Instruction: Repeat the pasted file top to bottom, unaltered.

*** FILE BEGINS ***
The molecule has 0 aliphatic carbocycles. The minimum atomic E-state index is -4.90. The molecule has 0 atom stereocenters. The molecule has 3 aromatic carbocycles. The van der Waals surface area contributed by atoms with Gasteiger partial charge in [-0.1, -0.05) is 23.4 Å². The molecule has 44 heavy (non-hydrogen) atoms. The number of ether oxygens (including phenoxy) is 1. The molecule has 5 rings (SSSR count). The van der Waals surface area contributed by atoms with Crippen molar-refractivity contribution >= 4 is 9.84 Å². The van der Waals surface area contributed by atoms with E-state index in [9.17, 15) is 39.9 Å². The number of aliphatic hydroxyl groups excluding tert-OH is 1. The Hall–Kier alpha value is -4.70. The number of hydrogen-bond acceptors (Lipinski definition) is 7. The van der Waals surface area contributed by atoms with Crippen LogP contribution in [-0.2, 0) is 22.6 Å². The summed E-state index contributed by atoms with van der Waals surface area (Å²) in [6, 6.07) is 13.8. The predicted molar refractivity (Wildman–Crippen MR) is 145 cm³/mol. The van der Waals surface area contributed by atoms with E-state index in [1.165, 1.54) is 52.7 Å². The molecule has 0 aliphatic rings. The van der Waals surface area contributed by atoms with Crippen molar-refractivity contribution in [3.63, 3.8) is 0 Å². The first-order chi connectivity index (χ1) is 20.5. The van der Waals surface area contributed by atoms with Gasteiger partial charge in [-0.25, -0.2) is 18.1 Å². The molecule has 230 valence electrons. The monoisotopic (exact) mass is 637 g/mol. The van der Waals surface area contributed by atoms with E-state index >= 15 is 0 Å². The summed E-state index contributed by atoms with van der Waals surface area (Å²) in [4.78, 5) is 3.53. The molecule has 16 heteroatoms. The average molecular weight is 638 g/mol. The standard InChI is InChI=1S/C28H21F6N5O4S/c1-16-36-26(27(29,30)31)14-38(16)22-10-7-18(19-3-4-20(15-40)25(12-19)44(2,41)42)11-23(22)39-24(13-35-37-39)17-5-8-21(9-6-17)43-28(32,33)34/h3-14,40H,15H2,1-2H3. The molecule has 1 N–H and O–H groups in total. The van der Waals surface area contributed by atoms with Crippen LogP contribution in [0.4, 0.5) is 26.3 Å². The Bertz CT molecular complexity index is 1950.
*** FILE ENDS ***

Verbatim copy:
The molecule has 0 aliphatic carbocycles. The minimum atomic E-state index is -4.90. The molecule has 0 atom stereocenters. The molecule has 3 aromatic carbocycles. The van der Waals surface area contributed by atoms with Gasteiger partial charge in [-0.1, -0.05) is 23.4 Å². The molecule has 44 heavy (non-hydrogen) atoms. The number of ether oxygens (including phenoxy) is 1. The molecule has 5 rings (SSSR count). The van der Waals surface area contributed by atoms with Crippen molar-refractivity contribution >= 4 is 9.84 Å². The van der Waals surface area contributed by atoms with E-state index in [9.17, 15) is 39.9 Å². The number of aliphatic hydroxyl groups excluding tert-OH is 1. The Hall–Kier alpha value is -4.70. The number of hydrogen-bond acceptors (Lipinski definition) is 7. The van der Waals surface area contributed by atoms with Crippen LogP contribution in [-0.2, 0) is 22.6 Å². The summed E-state index contributed by atoms with van der Waals surface area (Å²) in [6, 6.07) is 13.8. The predicted molar refractivity (Wildman–Crippen MR) is 145 cm³/mol. The van der Waals surface area contributed by atoms with E-state index in [1.165, 1.54) is 52.7 Å². The molecule has 0 aliphatic rings. The van der Waals surface area contributed by atoms with Crippen molar-refractivity contribution in [3.63, 3.8) is 0 Å². The first-order chi connectivity index (χ1) is 20.5. The van der Waals surface area contributed by atoms with Gasteiger partial charge in [-0.25, -0.2) is 18.1 Å². The molecule has 230 valence electrons. The monoisotopic (exact) mass is 637 g/mol. The van der Waals surface area contributed by atoms with E-state index >= 15 is 0 Å². The summed E-state index contributed by atoms with van der Waals surface area (Å²) in [4.78, 5) is 3.53. The molecule has 16 heteroatoms. The average molecular weight is 638 g/mol. The standard InChI is InChI=1S/C28H21F6N5O4S/c1-16-36-26(27(29,30)31)14-38(16)22-10-7-18(19-3-4-20(15-40)25(12-19)44(2,41)42)11-23(22)39-24(13-35-37-39)17-5-8-21(9-6-17)43-28(32,33)34/h3-14,40H,15H2,1-2H3. The molecule has 1 N–H and O–H groups in total. The van der Waals surface area contributed by atoms with Crippen LogP contribution in [0.4, 0.5) is 26.3 Å². The Bertz CT molecular complexity index is 1950.